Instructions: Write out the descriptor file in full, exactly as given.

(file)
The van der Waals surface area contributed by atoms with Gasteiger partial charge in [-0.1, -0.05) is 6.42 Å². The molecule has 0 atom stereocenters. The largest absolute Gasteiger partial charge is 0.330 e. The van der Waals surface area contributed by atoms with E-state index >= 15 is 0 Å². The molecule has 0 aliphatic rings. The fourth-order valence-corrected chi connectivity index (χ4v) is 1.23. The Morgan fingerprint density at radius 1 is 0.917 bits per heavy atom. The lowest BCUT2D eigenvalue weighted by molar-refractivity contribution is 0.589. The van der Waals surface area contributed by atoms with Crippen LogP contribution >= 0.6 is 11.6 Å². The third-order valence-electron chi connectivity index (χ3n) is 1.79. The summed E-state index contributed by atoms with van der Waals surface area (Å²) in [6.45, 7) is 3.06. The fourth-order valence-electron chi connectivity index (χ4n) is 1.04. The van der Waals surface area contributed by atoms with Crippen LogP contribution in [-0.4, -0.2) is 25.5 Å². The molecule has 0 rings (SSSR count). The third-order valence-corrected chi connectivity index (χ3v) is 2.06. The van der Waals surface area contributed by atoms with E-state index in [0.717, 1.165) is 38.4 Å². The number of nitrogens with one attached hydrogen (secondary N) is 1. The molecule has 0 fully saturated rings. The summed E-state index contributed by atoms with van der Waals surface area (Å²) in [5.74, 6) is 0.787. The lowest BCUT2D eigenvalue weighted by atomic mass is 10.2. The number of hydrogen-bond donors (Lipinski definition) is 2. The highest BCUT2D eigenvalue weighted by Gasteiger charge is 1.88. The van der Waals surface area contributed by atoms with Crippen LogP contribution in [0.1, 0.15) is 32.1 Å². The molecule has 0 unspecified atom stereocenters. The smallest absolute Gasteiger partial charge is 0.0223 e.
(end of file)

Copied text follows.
The van der Waals surface area contributed by atoms with Gasteiger partial charge in [-0.1, -0.05) is 6.42 Å². The molecule has 0 atom stereocenters. The largest absolute Gasteiger partial charge is 0.330 e. The van der Waals surface area contributed by atoms with E-state index >= 15 is 0 Å². The molecule has 0 aliphatic rings. The fourth-order valence-corrected chi connectivity index (χ4v) is 1.23. The Morgan fingerprint density at radius 1 is 0.917 bits per heavy atom. The lowest BCUT2D eigenvalue weighted by molar-refractivity contribution is 0.589. The van der Waals surface area contributed by atoms with Crippen LogP contribution >= 0.6 is 11.6 Å². The third-order valence-electron chi connectivity index (χ3n) is 1.79. The summed E-state index contributed by atoms with van der Waals surface area (Å²) in [6.45, 7) is 3.06. The fourth-order valence-electron chi connectivity index (χ4n) is 1.04. The van der Waals surface area contributed by atoms with Crippen LogP contribution in [-0.4, -0.2) is 25.5 Å². The molecule has 0 rings (SSSR count). The third-order valence-corrected chi connectivity index (χ3v) is 2.06. The van der Waals surface area contributed by atoms with E-state index in [0.717, 1.165) is 38.4 Å². The number of nitrogens with one attached hydrogen (secondary N) is 1. The molecule has 0 fully saturated rings. The summed E-state index contributed by atoms with van der Waals surface area (Å²) in [5.74, 6) is 0.787. The lowest BCUT2D eigenvalue weighted by atomic mass is 10.2. The number of hydrogen-bond donors (Lipinski definition) is 2. The highest BCUT2D eigenvalue weighted by Gasteiger charge is 1.88. The van der Waals surface area contributed by atoms with Crippen LogP contribution in [0.1, 0.15) is 32.1 Å². The molecule has 0 unspecified atom stereocenters. The smallest absolute Gasteiger partial charge is 0.0223 e.